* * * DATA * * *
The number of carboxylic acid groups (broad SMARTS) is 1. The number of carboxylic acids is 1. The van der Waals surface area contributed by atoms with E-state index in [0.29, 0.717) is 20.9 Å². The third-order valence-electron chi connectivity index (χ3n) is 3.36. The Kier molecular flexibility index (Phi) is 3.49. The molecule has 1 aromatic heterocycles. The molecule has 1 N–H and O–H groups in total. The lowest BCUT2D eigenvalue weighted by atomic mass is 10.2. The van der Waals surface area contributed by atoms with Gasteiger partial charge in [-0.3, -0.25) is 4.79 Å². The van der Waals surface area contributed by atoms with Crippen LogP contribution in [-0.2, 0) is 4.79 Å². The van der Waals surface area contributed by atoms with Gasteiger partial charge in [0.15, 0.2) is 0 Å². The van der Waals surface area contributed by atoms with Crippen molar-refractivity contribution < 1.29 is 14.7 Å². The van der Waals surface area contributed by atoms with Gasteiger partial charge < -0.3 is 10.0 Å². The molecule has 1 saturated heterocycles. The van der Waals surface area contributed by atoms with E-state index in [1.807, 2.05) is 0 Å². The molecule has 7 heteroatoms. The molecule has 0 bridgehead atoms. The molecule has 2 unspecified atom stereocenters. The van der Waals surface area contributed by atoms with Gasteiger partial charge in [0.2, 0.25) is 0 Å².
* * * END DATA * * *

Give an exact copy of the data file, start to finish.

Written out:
The number of carboxylic acid groups (broad SMARTS) is 1. The number of carboxylic acids is 1. The van der Waals surface area contributed by atoms with E-state index in [0.29, 0.717) is 20.9 Å². The third-order valence-electron chi connectivity index (χ3n) is 3.36. The Kier molecular flexibility index (Phi) is 3.49. The molecule has 1 aromatic heterocycles. The molecule has 1 N–H and O–H groups in total. The lowest BCUT2D eigenvalue weighted by atomic mass is 10.2. The van der Waals surface area contributed by atoms with Gasteiger partial charge in [-0.3, -0.25) is 4.79 Å². The van der Waals surface area contributed by atoms with Crippen LogP contribution in [-0.2, 0) is 4.79 Å². The van der Waals surface area contributed by atoms with Gasteiger partial charge in [0.15, 0.2) is 0 Å². The van der Waals surface area contributed by atoms with Crippen molar-refractivity contribution < 1.29 is 14.7 Å². The van der Waals surface area contributed by atoms with Gasteiger partial charge < -0.3 is 10.0 Å². The molecule has 1 saturated heterocycles. The van der Waals surface area contributed by atoms with E-state index in [1.807, 2.05) is 0 Å². The molecule has 7 heteroatoms. The molecule has 0 bridgehead atoms. The molecule has 2 unspecified atom stereocenters. The van der Waals surface area contributed by atoms with Gasteiger partial charge in [0.2, 0.25) is 0 Å².